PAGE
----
In order to obtain judicial review of a regulation promulgated under RCRA, a petition for review must be filed in this court within ninety days of the promulgation of the regulation. See 42 U.S.C. § 6976(a) (1). WMI does not dispute that its petition challenges the validity of 40 C.F.R. § 271.19 and thus must be brought under 42 U.S.C. § 6976(a) (1). Rather, WMI contends that the ninety-day requirement has been either met or waived for the following reasons. First, WMI asserts it made a timely request for review based upon NSWMA's intervention in the 1980 litigation. Alternatively, WMI argues that even if it did not challenge section 271.19 in a timely fashion, other similarly situated parties filed timely petitions and entered into the 1980 settlement agreement containing the ripeness provision. Citing Eagle-Picher Industries, Inc. v. EPA, 759 F.2d 905, 914 (D.C. Cir. 1985), WMI contends that it is similarly situated to those petitioners who timely challenged the regulation in 1980 and is thus entitled to rely on the determination that the regulation was not ripe for review. Finally, WMI asserts that the EPA's course of conduct is manifestly unjust because the EPA originally stipulated that the 1980 litigation was unripe but now takes the contrary position that the petition should have been prosecuted in 1980. WMI accordingly insists that reliance on the settlement agreement was justified and that denying judicial review now is therefore unfair. We find none of these arguments persuasive.
We reject WMI's first contention, that it brought a timely challenge to the regulation based on NSWMA's intervention in the 1980 litigation, for the following reasons. First, it is not clear that an association's participation in an action automatically confers party status on each of its members. Hunt v. Washington State Apple Advertising Comm'n, 432 U.S. 333, 342-45, 97 S. Ct. 2434, 2440-42, 53 L. Ed. 2d 383 (1977), which WMI cites for that proposition, merely states that some associations have standing to pursue claims on behalf of their members. More importantly, NSWMA's intervention came too late to aid WMI. To the extent that this court has discretion to treat a motion to intervene as a petition for review, that discretion must be exercised in accordance with the jurisdictional requirements of RCRA. See Process Gas Consumers Group v. FERC, 912 F.2d 511, 515 (D.C. Cir. 1990). Thus, in Process Gas, which involved review of a Federal Energy Regulatory Commission order under the Natural Gas Act, the court disallowed an intervenor from assuming the role of a petitioner after the original petitioner had withdrawn because, among other things, the notice of intervention was filed beyond the jurisdictional time limit. Similarly, NSWMA's motion to intervene in this case was filed well beyond RCRA's ninety-day statutory period and, therefore, even if treated as a petition for review, must be considered untimely.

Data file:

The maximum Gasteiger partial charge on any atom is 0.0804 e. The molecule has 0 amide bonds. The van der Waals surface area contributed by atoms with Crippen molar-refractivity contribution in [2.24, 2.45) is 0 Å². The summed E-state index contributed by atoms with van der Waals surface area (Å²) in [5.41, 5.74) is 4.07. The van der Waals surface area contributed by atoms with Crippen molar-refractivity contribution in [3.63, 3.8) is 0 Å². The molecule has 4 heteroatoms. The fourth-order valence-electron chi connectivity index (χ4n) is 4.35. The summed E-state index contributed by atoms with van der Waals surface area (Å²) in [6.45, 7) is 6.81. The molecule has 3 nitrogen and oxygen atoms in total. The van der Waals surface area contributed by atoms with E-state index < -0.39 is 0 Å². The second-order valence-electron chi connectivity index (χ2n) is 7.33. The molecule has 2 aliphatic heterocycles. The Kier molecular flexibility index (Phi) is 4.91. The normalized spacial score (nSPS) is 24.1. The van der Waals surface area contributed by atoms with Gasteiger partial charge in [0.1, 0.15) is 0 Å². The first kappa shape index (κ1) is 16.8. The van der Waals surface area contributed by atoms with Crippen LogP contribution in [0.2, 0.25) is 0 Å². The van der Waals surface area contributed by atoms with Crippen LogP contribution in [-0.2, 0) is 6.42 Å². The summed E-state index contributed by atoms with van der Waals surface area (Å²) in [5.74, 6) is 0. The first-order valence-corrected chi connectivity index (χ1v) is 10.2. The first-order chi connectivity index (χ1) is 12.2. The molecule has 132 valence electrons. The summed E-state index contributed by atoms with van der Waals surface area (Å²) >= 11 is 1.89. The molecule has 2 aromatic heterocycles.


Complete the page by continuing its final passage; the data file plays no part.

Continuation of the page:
WMI's argument that it was entitled to rely on a stipulation in the settlement agreement that the regulation was not ripe in 1980 is equally unavailing and is foreclosed by this court's decision in Eagle-Picher Industries, Inc. v. EPA, 759 F.2d 905, 914 (D.C. Cir. 1985). In that case, various parties sought review of a Hazardous Ranking System ("HRS") developed by the EPA to determine which hazardous waste sites were to be placed on the National Priority List ("NPL") for Superfund cleanup, but all the petitions were filed beyond the ninety-day period prescribed by CERCLA. The petitioners sought to excuse their untimeliness on the ground that they had assumed their challenge to the HRS was not ripe for review until the NPL was promulgated. The court squarely rejected this argument as "patently untenable." Eagle-Picher, 759 F.2d at 909. The court emphasized that "petitioners who delay filing requests for review on their own assessment of when an issue is ripe for review do so at the risk of finding their claims time-barred," id., and noted it had "previously admonished petitioners of the wisdom of filing protective petitions for review during the statutory period," id. at 912. The court further declared:
[E]xcept where events occur or information becomes available after the statutory review period expires that essentially create a challenge that did not previously exist, or where a petitioner's claim is, under our precedents, indisputably not ripe until the agency takes further action, we will be very reluctant, in order to save a late petitioner from the strictures of a timeliness requirement, to engage in a retrospective determination of whether we would have held the claim ripe had it been brought on time.
Id. at 914. Because the present case falls within neither of the exceptions set out in Eagle-Picher, we decline to undertake a ripeness assessment.
Finally, we reject WMI's fairness argument because it is not clear what WMI chose to forego in reliance on the settlement agreement. To the extent WMI decided not to seek judicial review because of the settlement agreement, it is important to note that when the parties to the 1980 litigation entered into the settlement agreement on November 16, 1981, the statutory period for obtaining judicial review had elapsed nearly fifteen months earlier. Thus, WMI could not have relied on the settlement agreement in choosing not to seek review during the ninety-day period following promulgation of the regulation. In any event, the EPA was powerless to waive compliance with the ninety-day jurisdictional requirement. See Laffey v. Northwest Airlines, Inc., 567 F.2d 429, 473-74 (D.C. Cir. 1976), cert. denied, 434 U.S. 1086, 98 S. Ct. 1281, 55 L. Ed. 2d 792 (1978).
For the preceding reasons, we conclude that WMI's challenge to the validity of 40 C.F.R. § 271.19 is untimely and that this court is therefore without jurisdiction to hear it. Accordingly, the petition for review is dismissed. In addition, the petitioner's motion to file a surreply is granted, and the request for oral argument is dismissed as moot.